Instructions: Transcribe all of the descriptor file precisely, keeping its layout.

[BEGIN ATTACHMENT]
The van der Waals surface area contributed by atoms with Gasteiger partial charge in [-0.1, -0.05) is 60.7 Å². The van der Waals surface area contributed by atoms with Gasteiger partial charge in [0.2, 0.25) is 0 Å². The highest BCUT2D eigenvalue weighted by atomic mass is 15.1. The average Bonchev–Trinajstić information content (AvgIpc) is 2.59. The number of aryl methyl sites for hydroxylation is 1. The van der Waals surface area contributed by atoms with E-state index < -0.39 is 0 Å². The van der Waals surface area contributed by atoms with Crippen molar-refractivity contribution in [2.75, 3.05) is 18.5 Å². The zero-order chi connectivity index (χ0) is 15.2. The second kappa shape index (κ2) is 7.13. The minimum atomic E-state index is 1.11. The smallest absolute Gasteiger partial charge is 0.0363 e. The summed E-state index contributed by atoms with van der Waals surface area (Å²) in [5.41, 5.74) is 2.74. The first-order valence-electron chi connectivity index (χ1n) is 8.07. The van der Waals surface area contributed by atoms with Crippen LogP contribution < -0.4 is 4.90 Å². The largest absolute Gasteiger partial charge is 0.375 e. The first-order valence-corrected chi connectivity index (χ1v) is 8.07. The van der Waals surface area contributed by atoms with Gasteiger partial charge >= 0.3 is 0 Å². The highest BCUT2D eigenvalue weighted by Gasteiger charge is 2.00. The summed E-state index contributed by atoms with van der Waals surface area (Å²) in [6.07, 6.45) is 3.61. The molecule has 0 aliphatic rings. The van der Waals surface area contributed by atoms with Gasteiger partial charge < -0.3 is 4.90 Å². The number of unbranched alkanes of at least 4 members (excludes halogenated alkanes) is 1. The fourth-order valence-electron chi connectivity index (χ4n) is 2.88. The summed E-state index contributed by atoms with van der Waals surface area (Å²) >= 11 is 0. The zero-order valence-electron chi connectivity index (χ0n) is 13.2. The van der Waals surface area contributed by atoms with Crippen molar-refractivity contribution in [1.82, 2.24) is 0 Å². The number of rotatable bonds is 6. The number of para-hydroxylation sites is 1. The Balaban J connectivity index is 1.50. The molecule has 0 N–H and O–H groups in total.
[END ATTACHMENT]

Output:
The van der Waals surface area contributed by atoms with Gasteiger partial charge in [-0.1, -0.05) is 60.7 Å². The van der Waals surface area contributed by atoms with Gasteiger partial charge in [0.2, 0.25) is 0 Å². The highest BCUT2D eigenvalue weighted by atomic mass is 15.1. The average Bonchev–Trinajstić information content (AvgIpc) is 2.59. The number of aryl methyl sites for hydroxylation is 1. The van der Waals surface area contributed by atoms with E-state index < -0.39 is 0 Å². The van der Waals surface area contributed by atoms with Crippen molar-refractivity contribution in [2.75, 3.05) is 18.5 Å². The zero-order chi connectivity index (χ0) is 15.2. The second kappa shape index (κ2) is 7.13. The minimum atomic E-state index is 1.11. The smallest absolute Gasteiger partial charge is 0.0363 e. The summed E-state index contributed by atoms with van der Waals surface area (Å²) in [5.41, 5.74) is 2.74. The first-order valence-electron chi connectivity index (χ1n) is 8.07. The van der Waals surface area contributed by atoms with Crippen LogP contribution < -0.4 is 4.90 Å². The largest absolute Gasteiger partial charge is 0.375 e. The first-order valence-corrected chi connectivity index (χ1v) is 8.07. The van der Waals surface area contributed by atoms with Gasteiger partial charge >= 0.3 is 0 Å². The highest BCUT2D eigenvalue weighted by Gasteiger charge is 2.00. The summed E-state index contributed by atoms with van der Waals surface area (Å²) in [6.07, 6.45) is 3.61. The molecule has 0 aliphatic rings. The van der Waals surface area contributed by atoms with Gasteiger partial charge < -0.3 is 4.90 Å². The number of unbranched alkanes of at least 4 members (excludes halogenated alkanes) is 1. The fourth-order valence-electron chi connectivity index (χ4n) is 2.88. The summed E-state index contributed by atoms with van der Waals surface area (Å²) >= 11 is 0. The zero-order valence-electron chi connectivity index (χ0n) is 13.2. The van der Waals surface area contributed by atoms with Crippen molar-refractivity contribution in [1.82, 2.24) is 0 Å². The number of rotatable bonds is 6. The number of para-hydroxylation sites is 1. The Balaban J connectivity index is 1.50. The molecule has 0 N–H and O–H groups in total.